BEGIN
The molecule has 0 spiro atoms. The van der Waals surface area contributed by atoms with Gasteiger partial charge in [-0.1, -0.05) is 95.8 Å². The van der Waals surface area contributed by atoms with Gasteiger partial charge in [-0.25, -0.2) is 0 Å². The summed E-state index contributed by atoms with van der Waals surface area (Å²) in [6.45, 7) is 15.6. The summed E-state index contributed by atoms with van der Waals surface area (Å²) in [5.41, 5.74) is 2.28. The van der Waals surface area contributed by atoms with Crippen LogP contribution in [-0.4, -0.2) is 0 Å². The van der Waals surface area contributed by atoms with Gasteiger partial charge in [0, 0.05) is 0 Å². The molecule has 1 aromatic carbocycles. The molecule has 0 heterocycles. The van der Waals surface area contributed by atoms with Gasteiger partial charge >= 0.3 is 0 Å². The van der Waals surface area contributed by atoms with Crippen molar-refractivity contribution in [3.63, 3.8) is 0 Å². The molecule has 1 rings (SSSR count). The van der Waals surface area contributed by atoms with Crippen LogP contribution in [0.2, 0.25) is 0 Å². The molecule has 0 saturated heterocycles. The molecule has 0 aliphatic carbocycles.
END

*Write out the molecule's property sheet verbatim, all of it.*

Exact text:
The molecule has 0 spiro atoms. The van der Waals surface area contributed by atoms with Gasteiger partial charge in [-0.1, -0.05) is 95.8 Å². The van der Waals surface area contributed by atoms with Gasteiger partial charge in [-0.25, -0.2) is 0 Å². The summed E-state index contributed by atoms with van der Waals surface area (Å²) in [6.45, 7) is 15.6. The summed E-state index contributed by atoms with van der Waals surface area (Å²) in [5.41, 5.74) is 2.28. The van der Waals surface area contributed by atoms with Crippen LogP contribution in [-0.4, -0.2) is 0 Å². The van der Waals surface area contributed by atoms with Gasteiger partial charge in [0, 0.05) is 0 Å². The molecule has 1 aromatic carbocycles. The molecule has 0 heterocycles. The van der Waals surface area contributed by atoms with Gasteiger partial charge >= 0.3 is 0 Å². The van der Waals surface area contributed by atoms with Crippen molar-refractivity contribution in [3.63, 3.8) is 0 Å². The molecule has 1 rings (SSSR count). The van der Waals surface area contributed by atoms with Crippen LogP contribution in [0.2, 0.25) is 0 Å². The molecule has 0 saturated heterocycles. The molecule has 0 aliphatic carbocycles.